Transgender Man Sues New York City for Discrimination
Bryan Ellicott's legally a man. He's undergone medical treatment and had his driver's license altered to reflect his gender identity.
But Ellicott alleges New York City Parks department employees denied him use of a men's locker room at a Staten Island public pool last year. That's why he's filed a lawsuit against the city.
Michael Silverman's with the Transgender Legal Defense and Education Fund. He says evicting Ellicott from the locker room was a violation of the New York City Human Rights Law which began addressing transgender issues in 2003.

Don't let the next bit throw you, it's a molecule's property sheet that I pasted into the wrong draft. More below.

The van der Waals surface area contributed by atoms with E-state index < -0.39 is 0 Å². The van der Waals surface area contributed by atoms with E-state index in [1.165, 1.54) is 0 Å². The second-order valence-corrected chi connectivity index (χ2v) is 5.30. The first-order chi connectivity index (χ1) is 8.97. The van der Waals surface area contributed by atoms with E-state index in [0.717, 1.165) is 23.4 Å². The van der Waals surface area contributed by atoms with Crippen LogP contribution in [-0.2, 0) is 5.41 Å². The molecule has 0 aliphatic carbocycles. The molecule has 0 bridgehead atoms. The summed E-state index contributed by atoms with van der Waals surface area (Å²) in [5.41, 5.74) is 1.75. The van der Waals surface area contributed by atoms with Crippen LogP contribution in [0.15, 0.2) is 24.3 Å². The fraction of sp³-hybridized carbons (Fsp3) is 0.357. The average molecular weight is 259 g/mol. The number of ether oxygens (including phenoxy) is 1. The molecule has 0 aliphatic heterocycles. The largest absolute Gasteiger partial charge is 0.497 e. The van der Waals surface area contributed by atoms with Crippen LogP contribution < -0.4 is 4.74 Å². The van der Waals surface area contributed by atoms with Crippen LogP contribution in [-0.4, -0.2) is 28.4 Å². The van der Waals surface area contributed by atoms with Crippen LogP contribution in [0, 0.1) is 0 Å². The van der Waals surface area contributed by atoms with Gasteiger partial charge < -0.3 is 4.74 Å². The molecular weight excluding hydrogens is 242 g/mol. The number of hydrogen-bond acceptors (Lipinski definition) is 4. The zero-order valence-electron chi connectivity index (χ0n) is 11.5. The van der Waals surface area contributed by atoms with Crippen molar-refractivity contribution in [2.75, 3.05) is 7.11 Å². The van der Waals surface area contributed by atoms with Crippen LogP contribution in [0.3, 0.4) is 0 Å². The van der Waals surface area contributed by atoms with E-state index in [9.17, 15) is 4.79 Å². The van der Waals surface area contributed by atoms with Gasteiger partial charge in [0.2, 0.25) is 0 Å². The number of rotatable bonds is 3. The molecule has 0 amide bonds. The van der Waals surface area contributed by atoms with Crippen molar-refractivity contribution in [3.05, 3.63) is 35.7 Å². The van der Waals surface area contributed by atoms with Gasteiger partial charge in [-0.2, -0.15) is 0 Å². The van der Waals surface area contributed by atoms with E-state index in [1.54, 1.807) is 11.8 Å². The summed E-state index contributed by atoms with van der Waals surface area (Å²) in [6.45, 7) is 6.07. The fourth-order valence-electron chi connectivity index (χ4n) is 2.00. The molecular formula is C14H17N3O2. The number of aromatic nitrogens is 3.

"Everyone should have equal access to public facilities," he said. "Transgender people cannot be treated as less-than-full citizens. They cannot be denied the use of bathrooms and locker rooms just because of who they are."
A spokesman for the city's Law Department says they're not discussing the case until further review.
Ellicott's case applies to public accommodations. But Nathan Schaefer with LGBT advocacy group Empire State Pride Agenda says transgender New Yorkers face discrimination in many areas like employment, housing, and credit.
"Transgender New Yorkers are misunderstood," he said. "And I think there's prevalent 'transphobia' in our society that is really challenging."
Schaefer says 11 New York municipalities currently have laws protecting transgender rights. He says statewide legislation is the next step for progress.